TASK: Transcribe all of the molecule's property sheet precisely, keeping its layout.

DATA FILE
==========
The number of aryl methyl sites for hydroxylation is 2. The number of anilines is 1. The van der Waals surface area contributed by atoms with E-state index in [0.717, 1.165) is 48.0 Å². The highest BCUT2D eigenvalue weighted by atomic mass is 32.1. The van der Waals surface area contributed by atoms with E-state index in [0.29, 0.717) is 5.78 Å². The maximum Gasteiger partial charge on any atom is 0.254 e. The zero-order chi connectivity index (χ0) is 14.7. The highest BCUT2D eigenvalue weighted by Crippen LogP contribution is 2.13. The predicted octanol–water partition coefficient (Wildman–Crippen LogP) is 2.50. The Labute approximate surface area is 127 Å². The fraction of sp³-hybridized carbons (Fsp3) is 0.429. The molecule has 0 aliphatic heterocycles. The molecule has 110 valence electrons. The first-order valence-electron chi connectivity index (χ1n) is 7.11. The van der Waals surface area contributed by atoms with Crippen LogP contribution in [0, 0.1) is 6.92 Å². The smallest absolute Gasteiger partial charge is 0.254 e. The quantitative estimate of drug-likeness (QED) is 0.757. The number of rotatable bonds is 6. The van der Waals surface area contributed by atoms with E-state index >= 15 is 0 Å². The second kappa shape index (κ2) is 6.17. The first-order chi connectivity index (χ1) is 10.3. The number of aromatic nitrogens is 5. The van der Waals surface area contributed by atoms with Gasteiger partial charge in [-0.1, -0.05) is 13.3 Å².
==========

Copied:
The number of aryl methyl sites for hydroxylation is 2. The number of anilines is 1. The van der Waals surface area contributed by atoms with E-state index in [0.717, 1.165) is 48.0 Å². The highest BCUT2D eigenvalue weighted by atomic mass is 32.1. The van der Waals surface area contributed by atoms with E-state index in [0.29, 0.717) is 5.78 Å². The maximum Gasteiger partial charge on any atom is 0.254 e. The zero-order chi connectivity index (χ0) is 14.7. The highest BCUT2D eigenvalue weighted by Crippen LogP contribution is 2.13. The predicted octanol–water partition coefficient (Wildman–Crippen LogP) is 2.50. The Labute approximate surface area is 127 Å². The fraction of sp³-hybridized carbons (Fsp3) is 0.429. The molecule has 0 aliphatic heterocycles. The molecule has 110 valence electrons. The first-order valence-electron chi connectivity index (χ1n) is 7.11. The van der Waals surface area contributed by atoms with Crippen LogP contribution in [0, 0.1) is 6.92 Å². The smallest absolute Gasteiger partial charge is 0.254 e. The quantitative estimate of drug-likeness (QED) is 0.757. The number of rotatable bonds is 6. The van der Waals surface area contributed by atoms with E-state index >= 15 is 0 Å². The second kappa shape index (κ2) is 6.17. The first-order chi connectivity index (χ1) is 10.3. The number of aromatic nitrogens is 5. The van der Waals surface area contributed by atoms with Gasteiger partial charge in [-0.1, -0.05) is 13.3 Å².